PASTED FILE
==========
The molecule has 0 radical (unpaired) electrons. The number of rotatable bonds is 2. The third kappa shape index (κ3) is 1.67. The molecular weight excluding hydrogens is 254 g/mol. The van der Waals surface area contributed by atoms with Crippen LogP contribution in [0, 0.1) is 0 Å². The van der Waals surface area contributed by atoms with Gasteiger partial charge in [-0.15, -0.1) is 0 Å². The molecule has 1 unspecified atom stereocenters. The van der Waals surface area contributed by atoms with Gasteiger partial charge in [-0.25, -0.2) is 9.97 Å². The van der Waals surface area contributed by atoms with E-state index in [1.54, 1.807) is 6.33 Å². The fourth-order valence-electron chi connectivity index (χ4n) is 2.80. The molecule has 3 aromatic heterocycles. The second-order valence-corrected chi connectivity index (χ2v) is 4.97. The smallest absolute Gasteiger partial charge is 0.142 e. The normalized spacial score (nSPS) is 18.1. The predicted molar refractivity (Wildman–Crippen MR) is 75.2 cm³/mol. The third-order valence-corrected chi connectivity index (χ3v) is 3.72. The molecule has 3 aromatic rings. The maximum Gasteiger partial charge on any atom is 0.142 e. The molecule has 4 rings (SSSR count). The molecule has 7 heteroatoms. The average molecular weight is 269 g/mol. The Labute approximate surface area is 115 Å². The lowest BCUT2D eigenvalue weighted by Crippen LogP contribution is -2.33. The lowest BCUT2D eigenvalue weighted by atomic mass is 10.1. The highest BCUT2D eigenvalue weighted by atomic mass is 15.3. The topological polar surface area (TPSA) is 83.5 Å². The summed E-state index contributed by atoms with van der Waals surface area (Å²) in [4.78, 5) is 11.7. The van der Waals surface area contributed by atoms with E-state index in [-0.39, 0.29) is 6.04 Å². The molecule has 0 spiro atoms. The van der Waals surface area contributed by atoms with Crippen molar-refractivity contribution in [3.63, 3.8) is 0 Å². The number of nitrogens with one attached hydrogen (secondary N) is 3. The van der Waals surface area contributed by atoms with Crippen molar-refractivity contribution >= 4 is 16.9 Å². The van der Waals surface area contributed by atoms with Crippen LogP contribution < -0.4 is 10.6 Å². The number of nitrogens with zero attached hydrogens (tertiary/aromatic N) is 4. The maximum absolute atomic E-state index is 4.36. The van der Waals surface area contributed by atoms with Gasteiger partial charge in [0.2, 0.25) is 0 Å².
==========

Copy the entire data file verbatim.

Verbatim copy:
The molecule has 0 radical (unpaired) electrons. The number of rotatable bonds is 2. The third kappa shape index (κ3) is 1.67. The molecular weight excluding hydrogens is 254 g/mol. The van der Waals surface area contributed by atoms with Crippen LogP contribution in [0, 0.1) is 0 Å². The van der Waals surface area contributed by atoms with Gasteiger partial charge in [-0.15, -0.1) is 0 Å². The molecule has 1 unspecified atom stereocenters. The van der Waals surface area contributed by atoms with Gasteiger partial charge in [-0.25, -0.2) is 9.97 Å². The van der Waals surface area contributed by atoms with E-state index in [1.54, 1.807) is 6.33 Å². The fourth-order valence-electron chi connectivity index (χ4n) is 2.80. The molecule has 3 aromatic heterocycles. The second-order valence-corrected chi connectivity index (χ2v) is 4.97. The smallest absolute Gasteiger partial charge is 0.142 e. The normalized spacial score (nSPS) is 18.1. The predicted molar refractivity (Wildman–Crippen MR) is 75.2 cm³/mol. The third-order valence-corrected chi connectivity index (χ3v) is 3.72. The molecule has 3 aromatic rings. The maximum Gasteiger partial charge on any atom is 0.142 e. The molecule has 4 rings (SSSR count). The molecule has 7 heteroatoms. The average molecular weight is 269 g/mol. The Labute approximate surface area is 115 Å². The lowest BCUT2D eigenvalue weighted by Crippen LogP contribution is -2.33. The lowest BCUT2D eigenvalue weighted by atomic mass is 10.1. The highest BCUT2D eigenvalue weighted by atomic mass is 15.3. The topological polar surface area (TPSA) is 83.5 Å². The summed E-state index contributed by atoms with van der Waals surface area (Å²) in [4.78, 5) is 11.7. The van der Waals surface area contributed by atoms with E-state index in [-0.39, 0.29) is 6.04 Å². The molecule has 0 spiro atoms. The van der Waals surface area contributed by atoms with Crippen molar-refractivity contribution in [3.63, 3.8) is 0 Å². The number of nitrogens with one attached hydrogen (secondary N) is 3. The van der Waals surface area contributed by atoms with Crippen molar-refractivity contribution >= 4 is 16.9 Å². The van der Waals surface area contributed by atoms with Crippen LogP contribution < -0.4 is 10.6 Å². The number of nitrogens with zero attached hydrogens (tertiary/aromatic N) is 4. The maximum absolute atomic E-state index is 4.36. The van der Waals surface area contributed by atoms with Gasteiger partial charge in [0.2, 0.25) is 0 Å².